In Mireles, we held that assembly line workers' wait time at a frozen food packaging facility was compensable if the employees could not use that time effectively for their own purposes. See 899 F.2d at 1410–14. Mireles is inapposite here because it involved wait time during the workers' scheduled shifts and the Portal-to-Portal Act was not at issue. Id. at 1410, 1414. In contrast, this case involves wait time prior to the employees' scheduled shifts, and the parties are debating over the applicability of the Portal-to-Portal Act. Finally, in Vega, we remanded the case to the district court so that additional findings related to the purpose of the workers' wait time prior to picking chiles could be made in order to determine whether the wait time could be considered a principal activity under the Portal-to-Portal Act. 36 F.3d at 426–27. There is some language in Vega that suggests whether an activity is covered under this Act turns on whether the wait predominantly benefits the employer. See id. at 425–26. However, that language was not necessary to our actual disposition of Vega and has been effectively abrogated by Busk. See 135 S.Ct. at 519.
In sum, the integral and indispensable test is the relevant test for determining the compensability of the Appellants' pre-shift wait time. As this preliminary wait time is not intrinsic to their principal activities, it is not compensable under the Portal-to-Portal Act.
For the foregoing reasons, the judgment of the district court is AFFIRMED.
1. Formally, Bechtel-Jacobs CEP Port Arthur Joint Venture contracted with Empire to provide services to Motiva.
2. H2S monitors can detect hydrogen sulfide, which is a byproduct of refining crude oil. According to Empire's employees, a H2S monitor was smaller than a deck of cards and could be clipped onto their attire.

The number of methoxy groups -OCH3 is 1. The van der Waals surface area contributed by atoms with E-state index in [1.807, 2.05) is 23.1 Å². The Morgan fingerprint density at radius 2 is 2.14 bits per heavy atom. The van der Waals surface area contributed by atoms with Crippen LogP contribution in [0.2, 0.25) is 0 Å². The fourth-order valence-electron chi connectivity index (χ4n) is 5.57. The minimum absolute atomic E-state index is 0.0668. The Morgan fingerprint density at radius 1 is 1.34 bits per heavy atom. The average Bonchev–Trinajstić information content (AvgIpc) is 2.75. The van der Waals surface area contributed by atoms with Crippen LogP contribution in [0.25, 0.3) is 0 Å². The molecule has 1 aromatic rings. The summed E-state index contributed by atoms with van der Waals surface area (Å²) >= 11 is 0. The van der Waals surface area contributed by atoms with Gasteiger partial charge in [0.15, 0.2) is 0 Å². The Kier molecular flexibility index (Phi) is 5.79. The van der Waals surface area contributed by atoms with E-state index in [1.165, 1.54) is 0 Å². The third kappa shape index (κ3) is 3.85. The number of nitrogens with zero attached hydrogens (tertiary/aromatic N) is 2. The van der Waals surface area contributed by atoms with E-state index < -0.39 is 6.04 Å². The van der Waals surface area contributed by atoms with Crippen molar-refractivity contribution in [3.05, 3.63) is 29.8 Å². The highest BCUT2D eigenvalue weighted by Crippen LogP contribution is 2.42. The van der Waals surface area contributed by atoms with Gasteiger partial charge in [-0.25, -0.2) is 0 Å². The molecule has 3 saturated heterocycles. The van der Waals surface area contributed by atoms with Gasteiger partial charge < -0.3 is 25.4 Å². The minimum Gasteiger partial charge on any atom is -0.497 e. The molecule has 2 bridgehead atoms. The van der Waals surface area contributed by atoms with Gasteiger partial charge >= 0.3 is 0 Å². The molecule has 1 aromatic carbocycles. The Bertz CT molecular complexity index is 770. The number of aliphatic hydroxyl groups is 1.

3. In Steiner, the employer conceded that the clothes-changing and showering activities of the employees were integral and indispensable to the performance of their productive work but contended that these activities were not principal activities under the Portal-to-Portal Act. 350 U.S. at 251–52, 76 S.Ct. 330. The Court rejected the employer's argument and instead agreed with the Sixth Circuit that principal activities under the Act embraced activities that are an integral and indispensable part of the principal activities. See id. at 252–53, 76 S.Ct. 330.
4. On appeal, Bridges, Gonzalez, and Alanis do not challenge the compensability of the time spent riding the bus or donning their PPE. They do contest the district court's finding that the handling and use of their PPE was not tied to productive work, but it appears that they contest this finding in order to bolster their contention that having on their PPE provides support that their wait time is compensable. As Bridges, Gonzalez, and Alanis focus on the compensability of only the pre-shift wait time in their brief, any argument concerning the compensability of the time spent donning their PPE is forfeited. See Sanders v. Unum Life Ins. Co. of Am., 553 F.3d 922, 926 (5th Cir. 2008) (“ ‘A party waives an issue if he fails to adequately brief it’ on appeal.” (quoting Audler v. CBC Innovis Inc., 519 F.3d 239, 255 (5th Cir. 2008))).
5. The Department of Labor regulation 29 C.F.R. § 790.7(h) states:Where, however, an employee is required by his employer to report at a particular hour at his workbench or other place where he performs his principal activity, if the employee is there at that hour ready and willing to work but for some reason beyond his control there is no work for him to perform until some time has elapsed, waiting for work would be an integral part of the employee's principal activities.It is unclear how Busk affects this regulation, but we need not and do not decide that today. The factual scenario at hand does not fall within the scope of 29 C.F.R. § 790.7(h). While Empire required its employees to take a bus to the refinery by the latest at 6:15 a.m., it did not require them to be at the live work sites or other places where principal activities were performed until 7:00 a.m. Here, Bridges, Gonzalez, and Alanis were waiting prior to their scheduled shifts, not during their shifts. Cf. Mireles, 899 F.2d at 1410, 1414.
KING, Circuit Judge: